Fiction Research Tips
DETERMINING YOUR RESEARCH NEEDS
Before you begin compiling information, try to pinpoint your research needs. Start with what you know and develop questions to look into from there. As you begin to research, new questions may arise. Try to keep the original questions at the forefront of your research to avoid distraction. However, do not let them hinder discovery of new information. One of those new questions could lead you to an exciting path for your characters.
Now that you know what you are looking for, figure out the best places to find it.
Start with the internet, looking for answers to your questions .
Try to find primary, well-documented, or reputable sources. However, we often research information that is not going to have scholarly sources. Therefore, you must think outside the box.
- Search forums on your topic, time period or writing forums or groups. Other writers can often quickly point you to a website or resource they have used in the past.
- Do multi-sensory research to lend depth to your work.
- Search YouTube, Pinterest, and other visual social media sites.
- Visit locations. Take notes on the setting, but also the customs, history, people, and other facts particular to your setting.
- Talk to local people and listen to their stories.
- Interview people or observe. If you are interviewing someone, come prepared with questions.
- Also take the time to sit back and observe when possible and appropriate. Again, think outside the box. For instance, mystery/crime writers can go to court and observe cases.
- Do not neglect the library.
- Check the archives for old photographs and materials.
- Look for odd details or information that can lead to inspiration in old news stories or historical facts.
- Author, Mary C. Findley suggests reading what was written near the time period you are researching.
- Novels written during the time period you are researching will give you a feel for the time period, including dress, language, customs, and social norms.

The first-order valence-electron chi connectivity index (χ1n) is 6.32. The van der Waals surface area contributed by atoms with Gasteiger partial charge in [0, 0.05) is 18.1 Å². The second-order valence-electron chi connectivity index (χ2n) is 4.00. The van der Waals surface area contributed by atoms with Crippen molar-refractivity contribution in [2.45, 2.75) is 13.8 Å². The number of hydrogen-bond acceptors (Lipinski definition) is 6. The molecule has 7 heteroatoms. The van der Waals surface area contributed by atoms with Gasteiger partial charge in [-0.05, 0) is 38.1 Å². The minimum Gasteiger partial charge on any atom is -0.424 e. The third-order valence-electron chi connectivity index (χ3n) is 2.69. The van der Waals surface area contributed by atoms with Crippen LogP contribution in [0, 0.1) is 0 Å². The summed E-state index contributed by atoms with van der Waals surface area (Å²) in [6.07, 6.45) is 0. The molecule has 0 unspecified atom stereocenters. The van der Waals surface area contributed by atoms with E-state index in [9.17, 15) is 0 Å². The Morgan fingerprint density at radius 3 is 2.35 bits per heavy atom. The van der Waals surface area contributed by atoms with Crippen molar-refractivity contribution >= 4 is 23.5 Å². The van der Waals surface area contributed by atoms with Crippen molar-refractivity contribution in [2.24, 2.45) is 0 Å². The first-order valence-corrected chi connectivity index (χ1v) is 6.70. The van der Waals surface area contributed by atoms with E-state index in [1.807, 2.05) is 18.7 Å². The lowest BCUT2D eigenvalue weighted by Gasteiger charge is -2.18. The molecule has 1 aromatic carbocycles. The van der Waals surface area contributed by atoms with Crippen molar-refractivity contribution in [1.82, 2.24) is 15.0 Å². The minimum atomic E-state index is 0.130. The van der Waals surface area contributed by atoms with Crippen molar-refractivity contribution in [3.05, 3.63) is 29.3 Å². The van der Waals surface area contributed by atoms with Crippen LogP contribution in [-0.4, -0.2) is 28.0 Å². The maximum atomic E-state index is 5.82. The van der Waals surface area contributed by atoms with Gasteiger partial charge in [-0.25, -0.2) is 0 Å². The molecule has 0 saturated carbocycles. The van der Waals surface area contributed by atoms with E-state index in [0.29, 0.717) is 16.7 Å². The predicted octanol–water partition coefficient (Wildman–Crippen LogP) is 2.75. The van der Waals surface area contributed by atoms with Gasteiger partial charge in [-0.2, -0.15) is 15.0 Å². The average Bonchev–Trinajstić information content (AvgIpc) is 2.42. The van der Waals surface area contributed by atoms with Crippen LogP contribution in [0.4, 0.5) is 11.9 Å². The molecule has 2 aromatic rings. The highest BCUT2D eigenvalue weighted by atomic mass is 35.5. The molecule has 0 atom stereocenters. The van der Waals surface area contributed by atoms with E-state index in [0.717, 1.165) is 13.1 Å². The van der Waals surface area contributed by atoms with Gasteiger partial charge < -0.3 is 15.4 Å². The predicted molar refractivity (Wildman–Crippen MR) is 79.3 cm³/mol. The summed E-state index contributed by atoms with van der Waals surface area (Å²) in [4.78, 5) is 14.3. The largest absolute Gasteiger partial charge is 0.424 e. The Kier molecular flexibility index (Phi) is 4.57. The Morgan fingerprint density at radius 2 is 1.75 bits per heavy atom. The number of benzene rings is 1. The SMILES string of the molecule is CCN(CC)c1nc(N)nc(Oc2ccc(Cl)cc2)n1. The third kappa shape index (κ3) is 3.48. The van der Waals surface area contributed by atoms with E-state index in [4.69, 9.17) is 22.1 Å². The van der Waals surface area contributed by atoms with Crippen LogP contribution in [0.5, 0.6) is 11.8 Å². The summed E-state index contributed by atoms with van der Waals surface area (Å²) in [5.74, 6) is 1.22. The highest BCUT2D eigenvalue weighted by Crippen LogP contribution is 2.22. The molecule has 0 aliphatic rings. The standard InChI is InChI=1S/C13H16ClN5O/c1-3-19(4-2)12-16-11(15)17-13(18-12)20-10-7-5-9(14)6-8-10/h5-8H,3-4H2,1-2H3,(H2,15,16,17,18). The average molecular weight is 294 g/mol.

- Newspapers and magazines of the time period will include current events and issues, advertisements, and other relevant information that will allow you to build a historically accurate novel.
EVALUATING AND CREDITING SOURCES
Evaluate your sources carefully. While a wealth of information can be found on the internet, all information is not valuable.
Check for more than one source.
Find ways of speaking with content matter experts to verify information.
Ensure that your sources are not pushing a certain view-point over deliver facts.
Crediting your sources is usually not done in the traditional academic format. However, it is recommended you acknowledge your sources in the front matter section, especially interviews or other in person research.
A SHORT LIST OF HELPFUL SOURCES
Below is a short list of sources that either offer topical information, or information about researching your novel. This is a short list, but you can use it to kickstart your own. Have a site you think we should add to this list? Add it to the comments below!
Fashion History at Fashion-era.com .
Western Slang, Lingo, and Phrases – A Writer’s Guide to the Old West.
History by Decades. In Writer's Dream Tools
Science Fiction & Fantasy: A Research Guide from Cornell University Library.
Vintage Facts on Facebook
Historical Photos on Facebook
About the Author
Michelle Lynn Brown
Michelle Lynn Brown is a best-selling Christian romance author, Webmaster for the Christian Women Writers Club, and owner of Psalm 40 Publishing Services. This company was founded on the desire to assist authors with all of their design needs. From book covers to web design, Michelle seeks to help authors sing their song of praise.
Psalm 40:3 says "He has given me a new song to sing, a hymn of praise to our God. Many will see what he has done and be amazed. They will put their trust in the Lord." (New Living Translation)